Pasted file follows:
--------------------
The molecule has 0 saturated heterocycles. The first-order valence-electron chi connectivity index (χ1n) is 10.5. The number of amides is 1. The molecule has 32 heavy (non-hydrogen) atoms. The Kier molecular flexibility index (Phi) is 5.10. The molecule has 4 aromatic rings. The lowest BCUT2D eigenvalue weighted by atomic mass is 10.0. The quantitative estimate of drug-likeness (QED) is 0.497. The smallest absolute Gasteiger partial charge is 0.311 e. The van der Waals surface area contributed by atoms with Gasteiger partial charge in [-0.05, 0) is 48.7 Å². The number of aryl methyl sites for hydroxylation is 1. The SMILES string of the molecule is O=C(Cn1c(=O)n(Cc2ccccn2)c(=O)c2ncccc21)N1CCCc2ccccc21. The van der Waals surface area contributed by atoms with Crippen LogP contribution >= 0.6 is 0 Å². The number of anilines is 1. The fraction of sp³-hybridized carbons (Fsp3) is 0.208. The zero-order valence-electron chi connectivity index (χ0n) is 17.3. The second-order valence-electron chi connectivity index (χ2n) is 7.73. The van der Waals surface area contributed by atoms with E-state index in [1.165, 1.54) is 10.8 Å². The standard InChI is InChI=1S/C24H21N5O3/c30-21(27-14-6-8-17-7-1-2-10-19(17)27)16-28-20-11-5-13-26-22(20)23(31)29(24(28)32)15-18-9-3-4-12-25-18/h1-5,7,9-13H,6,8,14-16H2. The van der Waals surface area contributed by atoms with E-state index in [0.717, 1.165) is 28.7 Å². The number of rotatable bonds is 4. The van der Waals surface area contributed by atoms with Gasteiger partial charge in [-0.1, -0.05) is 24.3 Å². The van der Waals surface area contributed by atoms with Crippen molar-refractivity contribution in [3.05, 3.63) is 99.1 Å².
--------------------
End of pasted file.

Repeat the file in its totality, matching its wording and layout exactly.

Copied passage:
The molecule has 0 saturated heterocycles. The first-order valence-electron chi connectivity index (χ1n) is 10.5. The number of amides is 1. The molecule has 32 heavy (non-hydrogen) atoms. The Kier molecular flexibility index (Phi) is 5.10. The molecule has 4 aromatic rings. The lowest BCUT2D eigenvalue weighted by atomic mass is 10.0. The quantitative estimate of drug-likeness (QED) is 0.497. The smallest absolute Gasteiger partial charge is 0.311 e. The van der Waals surface area contributed by atoms with Gasteiger partial charge in [-0.05, 0) is 48.7 Å². The number of aryl methyl sites for hydroxylation is 1. The SMILES string of the molecule is O=C(Cn1c(=O)n(Cc2ccccn2)c(=O)c2ncccc21)N1CCCc2ccccc21. The van der Waals surface area contributed by atoms with Crippen LogP contribution >= 0.6 is 0 Å². The number of anilines is 1. The fraction of sp³-hybridized carbons (Fsp3) is 0.208. The zero-order valence-electron chi connectivity index (χ0n) is 17.3. The second-order valence-electron chi connectivity index (χ2n) is 7.73. The van der Waals surface area contributed by atoms with E-state index in [1.165, 1.54) is 10.8 Å². The standard InChI is InChI=1S/C24H21N5O3/c30-21(27-14-6-8-17-7-1-2-10-19(17)27)16-28-20-11-5-13-26-22(20)23(31)29(24(28)32)15-18-9-3-4-12-25-18/h1-5,7,9-13H,6,8,14-16H2. The van der Waals surface area contributed by atoms with E-state index in [0.717, 1.165) is 28.7 Å². The number of rotatable bonds is 4. The van der Waals surface area contributed by atoms with Gasteiger partial charge in [-0.1, -0.05) is 24.3 Å². The van der Waals surface area contributed by atoms with Crippen molar-refractivity contribution in [3.05, 3.63) is 99.1 Å².